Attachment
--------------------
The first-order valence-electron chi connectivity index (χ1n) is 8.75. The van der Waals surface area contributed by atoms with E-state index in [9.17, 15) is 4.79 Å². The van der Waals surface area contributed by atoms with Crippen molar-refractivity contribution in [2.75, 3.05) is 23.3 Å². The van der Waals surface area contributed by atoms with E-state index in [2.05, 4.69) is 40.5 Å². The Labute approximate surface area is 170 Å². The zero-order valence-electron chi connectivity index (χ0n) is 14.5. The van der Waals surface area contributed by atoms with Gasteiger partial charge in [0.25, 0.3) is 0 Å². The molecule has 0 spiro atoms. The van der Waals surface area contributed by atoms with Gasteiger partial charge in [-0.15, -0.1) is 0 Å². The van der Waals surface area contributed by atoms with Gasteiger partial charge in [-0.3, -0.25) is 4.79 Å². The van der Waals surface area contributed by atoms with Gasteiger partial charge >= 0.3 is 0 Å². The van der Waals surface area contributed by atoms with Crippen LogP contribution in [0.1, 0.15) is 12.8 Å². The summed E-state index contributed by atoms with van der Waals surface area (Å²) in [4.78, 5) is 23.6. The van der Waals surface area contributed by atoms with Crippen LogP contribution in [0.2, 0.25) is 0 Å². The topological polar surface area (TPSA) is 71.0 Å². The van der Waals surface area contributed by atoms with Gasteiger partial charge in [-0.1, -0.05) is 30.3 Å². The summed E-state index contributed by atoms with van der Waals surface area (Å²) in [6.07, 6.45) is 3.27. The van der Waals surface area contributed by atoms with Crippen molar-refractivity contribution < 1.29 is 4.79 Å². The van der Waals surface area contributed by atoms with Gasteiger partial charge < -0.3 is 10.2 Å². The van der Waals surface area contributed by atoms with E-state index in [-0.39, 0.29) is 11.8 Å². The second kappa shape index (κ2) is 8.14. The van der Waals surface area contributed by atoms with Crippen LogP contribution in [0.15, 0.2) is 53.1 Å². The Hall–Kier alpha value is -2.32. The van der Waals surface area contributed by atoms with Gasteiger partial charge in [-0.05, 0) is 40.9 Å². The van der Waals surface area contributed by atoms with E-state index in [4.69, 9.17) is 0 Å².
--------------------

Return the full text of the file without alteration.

The first-order valence-electron chi connectivity index (χ1n) is 8.75. The van der Waals surface area contributed by atoms with E-state index in [9.17, 15) is 4.79 Å². The van der Waals surface area contributed by atoms with Crippen molar-refractivity contribution in [2.75, 3.05) is 23.3 Å². The van der Waals surface area contributed by atoms with E-state index in [2.05, 4.69) is 40.5 Å². The Labute approximate surface area is 170 Å². The zero-order valence-electron chi connectivity index (χ0n) is 14.5. The van der Waals surface area contributed by atoms with Gasteiger partial charge in [0.25, 0.3) is 0 Å². The molecule has 0 spiro atoms. The van der Waals surface area contributed by atoms with Gasteiger partial charge in [-0.15, -0.1) is 0 Å². The van der Waals surface area contributed by atoms with Gasteiger partial charge in [-0.3, -0.25) is 4.79 Å². The van der Waals surface area contributed by atoms with Gasteiger partial charge >= 0.3 is 0 Å². The van der Waals surface area contributed by atoms with Crippen LogP contribution in [0.1, 0.15) is 12.8 Å². The summed E-state index contributed by atoms with van der Waals surface area (Å²) in [4.78, 5) is 23.6. The van der Waals surface area contributed by atoms with Crippen LogP contribution in [0.2, 0.25) is 0 Å². The topological polar surface area (TPSA) is 71.0 Å². The van der Waals surface area contributed by atoms with Gasteiger partial charge in [-0.1, -0.05) is 30.3 Å². The summed E-state index contributed by atoms with van der Waals surface area (Å²) in [6.07, 6.45) is 3.27. The van der Waals surface area contributed by atoms with Crippen molar-refractivity contribution < 1.29 is 4.79 Å². The van der Waals surface area contributed by atoms with Gasteiger partial charge < -0.3 is 10.2 Å². The van der Waals surface area contributed by atoms with E-state index in [-0.39, 0.29) is 11.8 Å². The second kappa shape index (κ2) is 8.14. The van der Waals surface area contributed by atoms with Crippen LogP contribution in [0.15, 0.2) is 53.1 Å². The Hall–Kier alpha value is -2.32. The van der Waals surface area contributed by atoms with Gasteiger partial charge in [-0.05, 0) is 40.9 Å². The van der Waals surface area contributed by atoms with E-state index in [4.69, 9.17) is 0 Å².